A “Big” Problem: Determining If Your Enlarged Heart Is A Good Thing Or Indicator Of Bad Health

One of the biggest indicators of heart disease is cardiomegaly. Cardiomegaly is a condition more commonly known as an "enlarged heart," and it can indicate a serious medical condition--or supreme fitness. When the left ventricle region of your heart is particularly enlarged, it is not always easy to determine whether or not your heart is functioning efficiently because you are athletic, or poorly because you are suffering from heart disease. Here is an introduction to cardiomegaly, the left ventricle, and the importance of determining whether your heart is enlarged as a result of great health or poor health.

Where is the Left Ventricle?

The heart is divided into four main quadrants: the right atrium, the left atrium, the right ventricle, and the right ventricle. Blood enters the heart through the right atrium and is pumped to the right ventricle, which passes it through the lungs. The lungs enrich the blood with oxygen and send it back to the heart through the left atrium, which pumps it to the left ventricle. The left ventricle then pushes the blood out into the body's veins, and the process begins all over again.

What if the Left Ventricle is Enlarged?

When you feel your heart beat, you are actually experiencing your left ventricle pushing a percentage of your heart's blood out and into the body. The percentage of blood that your left ventricle pushes out is called your "ejection fraction"; a normal, healthy ejection fraction is above 55%.

If you have an enlarged heart, particularly in the left ventricle, your ejection fraction is potentially lower than 55%. This could mean that you are suffering from some form of heart disease, or it could also mean that you have what is commonly referred to as "athlete's heart."

When is an Enlarged Left Ventricle Good, and When is it a Sign of a Health Condition?

At first blush, it is often difficult to determine whether an enlarged heart, and particularly an enlarged left ventricle, is the side effect of endurance training or a heart condition. This is because, in both cases, the ejection fraction is frequently much lower than the 55% marker. If you are an endurance athlete, like a cyclist or marathon runner, then you might have an enlarged heart and low ejection fraction because you are very fit; as a result, your resting heart rate is probably lower than average, and your heart is capable of storing more blood than a person with a normal-sized heart. Thus, your heart will pump out the amount of blood that the rest of your body needs, but you have a considerable amount of blood still stored in your heart, so your ejection fraction will, naturally, be a lower percentage.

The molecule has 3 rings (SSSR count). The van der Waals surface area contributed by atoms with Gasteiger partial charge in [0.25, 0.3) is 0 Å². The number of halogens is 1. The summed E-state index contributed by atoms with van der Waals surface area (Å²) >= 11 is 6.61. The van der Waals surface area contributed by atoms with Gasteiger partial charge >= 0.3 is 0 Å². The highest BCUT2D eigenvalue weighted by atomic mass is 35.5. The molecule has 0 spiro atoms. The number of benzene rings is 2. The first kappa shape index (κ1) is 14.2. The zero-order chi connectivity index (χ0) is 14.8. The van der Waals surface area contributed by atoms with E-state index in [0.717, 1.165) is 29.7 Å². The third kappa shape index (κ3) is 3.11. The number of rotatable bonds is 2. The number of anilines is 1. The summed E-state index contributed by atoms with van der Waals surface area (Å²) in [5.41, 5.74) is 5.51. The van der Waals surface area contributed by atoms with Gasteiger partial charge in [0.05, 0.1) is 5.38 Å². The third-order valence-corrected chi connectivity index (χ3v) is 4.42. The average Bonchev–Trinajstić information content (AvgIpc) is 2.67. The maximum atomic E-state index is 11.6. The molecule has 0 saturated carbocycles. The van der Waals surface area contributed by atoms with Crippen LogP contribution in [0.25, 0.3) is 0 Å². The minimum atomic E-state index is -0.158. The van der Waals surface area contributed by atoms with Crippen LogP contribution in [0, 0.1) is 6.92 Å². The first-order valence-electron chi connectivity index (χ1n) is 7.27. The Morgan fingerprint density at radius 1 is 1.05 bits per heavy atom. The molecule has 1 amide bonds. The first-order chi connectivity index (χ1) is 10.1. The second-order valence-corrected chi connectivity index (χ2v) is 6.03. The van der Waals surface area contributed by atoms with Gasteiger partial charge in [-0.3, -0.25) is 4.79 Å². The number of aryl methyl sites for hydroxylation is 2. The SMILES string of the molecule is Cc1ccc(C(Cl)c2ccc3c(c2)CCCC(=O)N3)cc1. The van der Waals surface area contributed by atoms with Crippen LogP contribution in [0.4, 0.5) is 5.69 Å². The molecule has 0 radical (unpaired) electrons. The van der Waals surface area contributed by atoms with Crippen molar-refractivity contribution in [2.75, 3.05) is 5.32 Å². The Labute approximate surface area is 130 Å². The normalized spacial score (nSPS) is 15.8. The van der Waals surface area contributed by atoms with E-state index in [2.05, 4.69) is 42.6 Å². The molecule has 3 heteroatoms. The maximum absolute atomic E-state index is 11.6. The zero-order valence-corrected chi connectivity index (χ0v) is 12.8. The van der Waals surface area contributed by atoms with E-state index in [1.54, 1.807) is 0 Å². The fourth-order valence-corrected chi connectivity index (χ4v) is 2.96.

On the other hand, if you have an enlarged heart because of heart disease, then your left ventricle will pump less than 55% of the heart's blood out to the rest of your body because your heart is weakened, the walls might be hardened, or the valves might not function correctly. This will lead to shortness of breath, abnormal heart beats, and even weight gain and lack of energy.

How Can You Tell the Difference?

If your doctor performs an electrocardiogram, or EKG, on your heart, you will know whether or not you have an enlarged heart. The EKG will not necessarily tell your doctor the cause of your enlarged heart, however.

If you are an endurance athlete and you do not experience the symptoms of heart disease or have a family history of heart disease, your doctor or cardiology specialist will probably conclude that your enlarged heart is not a health concern. If you or your doctor are still concerned about the possibilities of heart disease, you can refrain from endurance activities for a few months and have another EKG performed. This can help your doctor determine if your enlarged heart is the result of strenuous endurance activities, or the sign of a much more serious condition.